Note: I first learned about the concept of microaffirmations from Black creators on TikTok, especially @benjy_lookbook and @maekaewoods. Microaffirmations can be beneficial to any under-represented groups, but my intention is to share the perspective of someone in the LGBTQ+ community.

Before same-sex marriage was legalized in 2015, I remember how unsettling it could feel to meet anyone new, especially colleagues. There was never an easy and painless way to let someone know that I identify as a gay man. My fumbling words usually sounded something like, “Yes, I have a boyfriend. Well, he’s more than a boyfriend; we’ve been together for a really long time and have two cats and are very committed to each other…” And the awkward rambling would go on and on.

It felt like coming out all over again — and again.

I remember feeling like I didn’t have control of my own narrative and that I could still be rejected for just being myself. This was a level of mental anguish and trauma that many cannot understand and — thankfully — will never experience.

Since getting married, using the word “husband” has been one of the most empowering tools for me to quickly and effortlessly be my authentic self at work, without any fanfare or dramatic coming out speeches necessary. “Oh, my husband and I live in Columbus,” or “My husband is meeting me for lunch today,” — with that one little word, people are immediately caught up to speed on who I am.

So, when someone refers to my husband — not “partner” or “boyfriend” — I feel seen. They don’t need to hold my hand and march at a Pride parade to let me know that I matter. One simple word is all it takes.

And that’s a microaffirmation.

You’ve likely heard the term microaggression, which is used to describe the collection of little ways we, consciously or unconsciously, ignore, diminish, or insult people who are different from us. Microaffirmations are the exact opposite. According to one definition by Mary Rowe at MIT, microaffirmations are “small acts, which are often ephemeral and hard-to-see, events that are public and private, often unconscious but very effective, which occur whenever people wish to help others to succeed.”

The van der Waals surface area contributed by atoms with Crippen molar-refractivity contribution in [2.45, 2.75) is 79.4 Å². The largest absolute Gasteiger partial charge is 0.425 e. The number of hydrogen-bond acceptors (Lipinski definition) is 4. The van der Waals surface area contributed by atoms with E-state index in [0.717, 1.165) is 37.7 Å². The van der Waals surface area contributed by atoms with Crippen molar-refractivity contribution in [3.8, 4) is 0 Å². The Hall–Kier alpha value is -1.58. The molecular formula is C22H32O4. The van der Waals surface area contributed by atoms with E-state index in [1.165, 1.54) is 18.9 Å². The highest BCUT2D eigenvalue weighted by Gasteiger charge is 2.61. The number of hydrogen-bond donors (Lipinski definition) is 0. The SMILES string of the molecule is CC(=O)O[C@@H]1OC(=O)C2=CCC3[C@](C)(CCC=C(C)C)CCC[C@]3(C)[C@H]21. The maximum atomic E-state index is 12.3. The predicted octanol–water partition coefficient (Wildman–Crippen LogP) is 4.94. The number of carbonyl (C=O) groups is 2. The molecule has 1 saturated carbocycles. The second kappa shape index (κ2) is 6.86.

While dealing with microaggressions shouldn’t be avoided and should be handled directly, using microaffirmations can be especially helpful in building a culture of inclusion, trust, and respect.

A few examples of common microaffirmative behaviors include: learning how to properly pronounce someone’s name; respecting and using people’s pronouns; offering opportunities to be visible when someone is overlooked; and holding event organizers accountable for recruiting women and under-represented groups as presenters.

But I would caution anyone to not be systemic about learning microaffirmations — there isn’t a spreadsheet with categories of marginalized people and the correct behaviors to use with each group. To truly understand, you’ll have to get on a micro level and learn what’s important to each individual.

It’s common to think that being a good ally means doing a grand gesture, like delivering a big speech or hosting a diversity and inclusion event. And, of course, those broad, sweeping measures are impactful, but the small, everyday acts continuously build lasting and sustainable impressions that can truly change the quality of someone’s life — in or out of the office.

My challenge for each of us to think about: What microaffirmations would make a difference for you? What about your colleagues?

Remember: these affirmative behaviors may be small, or micro, but they can have a huge impact on culture in the workplace to make everyone feel included, respected, and empowered to be their authentic selves. And that’s a big win for us all.